About Emergency Preparedness
It’s time to change the way California thinks about disaster response. The state must draw on the lessons of COVID-19 to prepare differently for disasters, so that the next large crisis will be less severe and less deadly.
The COVID-19 pandemic has shown that hospitals can quickly mobilize to put in place emergency preparedness plans and use flexible approaches to care for patients with the greatest needs during a disaster. In the case of COVID-19, hospitals rapidly converted spaces to create more ICU beds to care for surges of COVID-19 patients, redeployed staff, and utilized other staffing strategies to provide care to critically ill patients.
Given California’s size and complexity, the health care disaster response system of the future must be nimble enough to respond at any given moment to a regional catastrophe or something larger.
PUBLIC SAFETY POWER SHUTOFFS: San Diego Gas & Electric (SDGE) is conducting two public safety power shutoff (PSPS) exercises and welcomes the attendance and participation of external stakeholders:
PSPS Tabletop Exercise: April 11, 8 a.m.-noon
PSPS Full-Scale Exercise: May 1-2
If you are interested in participating, please complete the Extent of Play Agreement and email a PDF copy to EMTrainingExercise@sdge.com. If you are interested in scheduling a tour for your organization, please reach out to EmergencyServices_SDGE@sdge.com
BEHAVIORAL HEALTH HUB: Last week, the San Diego County Board of Supervisors unanimously approved a plan for a less-expensive behavioral health facility at Alvarado Hospital Medical Center. When it opens in late 2023, the Central Regional Behavioral Health Hub will feature 44 new acute inpatient beds and a crisis stabilization unit. The county is also looking at other opportunities to expand other continuum capacities at sites such as the Rosecrans and Parcel/Third Avenue psychiatric facilities. Under the plan, Alvarado Hospital is the license holder/operator; UCSD will provide medical direction, clinical oversight, and clinical training capacity; and the county will be the capital investor, staffer, and payer. Plans call for investing capital in the project with expectations that future capacity will increase to 60 beds total.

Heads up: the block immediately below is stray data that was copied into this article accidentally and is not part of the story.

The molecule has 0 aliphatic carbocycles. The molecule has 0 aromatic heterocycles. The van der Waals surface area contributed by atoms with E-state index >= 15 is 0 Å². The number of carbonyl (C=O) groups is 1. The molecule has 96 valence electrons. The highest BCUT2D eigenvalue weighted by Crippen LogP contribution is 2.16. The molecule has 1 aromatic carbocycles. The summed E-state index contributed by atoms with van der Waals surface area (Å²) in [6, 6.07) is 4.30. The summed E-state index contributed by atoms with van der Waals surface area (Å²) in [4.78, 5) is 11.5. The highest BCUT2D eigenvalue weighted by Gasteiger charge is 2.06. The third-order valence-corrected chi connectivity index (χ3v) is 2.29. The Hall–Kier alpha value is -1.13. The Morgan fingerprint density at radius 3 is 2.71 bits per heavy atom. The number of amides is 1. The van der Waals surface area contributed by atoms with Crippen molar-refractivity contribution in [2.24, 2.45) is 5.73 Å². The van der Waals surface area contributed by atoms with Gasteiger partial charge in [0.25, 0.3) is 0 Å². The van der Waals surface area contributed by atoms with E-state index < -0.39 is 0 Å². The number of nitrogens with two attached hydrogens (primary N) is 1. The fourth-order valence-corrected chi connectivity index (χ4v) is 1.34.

The discussion will be continued at future Board of Supervisors meetings. On Sept. 27, Luke Bergmann, PhD, behavioral health services director for San Diego County’s Health and Human Services Agency, will present an analysis of the urgent needs of different service areas (post-acute and long-term care). On Oct. 11, Dr. Bergmann will present a report on concrete action to expand capacity in identified areas.
During times of extreme weather, California power companies recommend residents have a disaster preparedness plan in place in the event power must be shut off for safety reasons. Medical baseline programs enable patients who depend on power for certain medical conditions and independent living needs to lower energy rates and, most importantly, receive advance notice of public safety power shutoffs to their residence.